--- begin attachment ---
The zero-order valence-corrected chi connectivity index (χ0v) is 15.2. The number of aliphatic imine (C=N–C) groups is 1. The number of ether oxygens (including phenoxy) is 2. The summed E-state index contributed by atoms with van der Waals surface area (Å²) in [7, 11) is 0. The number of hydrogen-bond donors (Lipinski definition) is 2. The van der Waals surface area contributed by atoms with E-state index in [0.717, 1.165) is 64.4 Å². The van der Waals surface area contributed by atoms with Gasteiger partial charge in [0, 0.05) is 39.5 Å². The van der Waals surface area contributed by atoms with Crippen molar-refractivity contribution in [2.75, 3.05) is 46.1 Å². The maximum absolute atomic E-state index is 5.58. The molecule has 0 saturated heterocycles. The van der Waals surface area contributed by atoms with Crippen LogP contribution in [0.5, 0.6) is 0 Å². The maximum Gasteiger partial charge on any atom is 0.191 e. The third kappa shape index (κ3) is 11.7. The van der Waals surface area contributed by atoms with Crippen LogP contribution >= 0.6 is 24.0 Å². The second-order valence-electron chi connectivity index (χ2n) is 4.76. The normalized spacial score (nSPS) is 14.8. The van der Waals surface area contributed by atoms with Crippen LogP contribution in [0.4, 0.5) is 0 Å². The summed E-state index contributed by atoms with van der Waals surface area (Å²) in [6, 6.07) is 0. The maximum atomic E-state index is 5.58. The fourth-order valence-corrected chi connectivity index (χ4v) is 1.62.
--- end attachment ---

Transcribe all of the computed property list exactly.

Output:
The zero-order valence-corrected chi connectivity index (χ0v) is 15.2. The number of aliphatic imine (C=N–C) groups is 1. The number of ether oxygens (including phenoxy) is 2. The summed E-state index contributed by atoms with van der Waals surface area (Å²) in [7, 11) is 0. The number of hydrogen-bond donors (Lipinski definition) is 2. The van der Waals surface area contributed by atoms with E-state index in [0.717, 1.165) is 64.4 Å². The van der Waals surface area contributed by atoms with Gasteiger partial charge in [0, 0.05) is 39.5 Å². The van der Waals surface area contributed by atoms with Crippen molar-refractivity contribution in [2.75, 3.05) is 46.1 Å². The maximum absolute atomic E-state index is 5.58. The molecule has 0 saturated heterocycles. The van der Waals surface area contributed by atoms with Crippen LogP contribution in [0.5, 0.6) is 0 Å². The maximum Gasteiger partial charge on any atom is 0.191 e. The third kappa shape index (κ3) is 11.7. The van der Waals surface area contributed by atoms with Crippen LogP contribution >= 0.6 is 24.0 Å². The second-order valence-electron chi connectivity index (χ2n) is 4.76. The normalized spacial score (nSPS) is 14.8. The van der Waals surface area contributed by atoms with Crippen LogP contribution in [0.4, 0.5) is 0 Å². The summed E-state index contributed by atoms with van der Waals surface area (Å²) in [6, 6.07) is 0. The maximum atomic E-state index is 5.58. The fourth-order valence-corrected chi connectivity index (χ4v) is 1.62.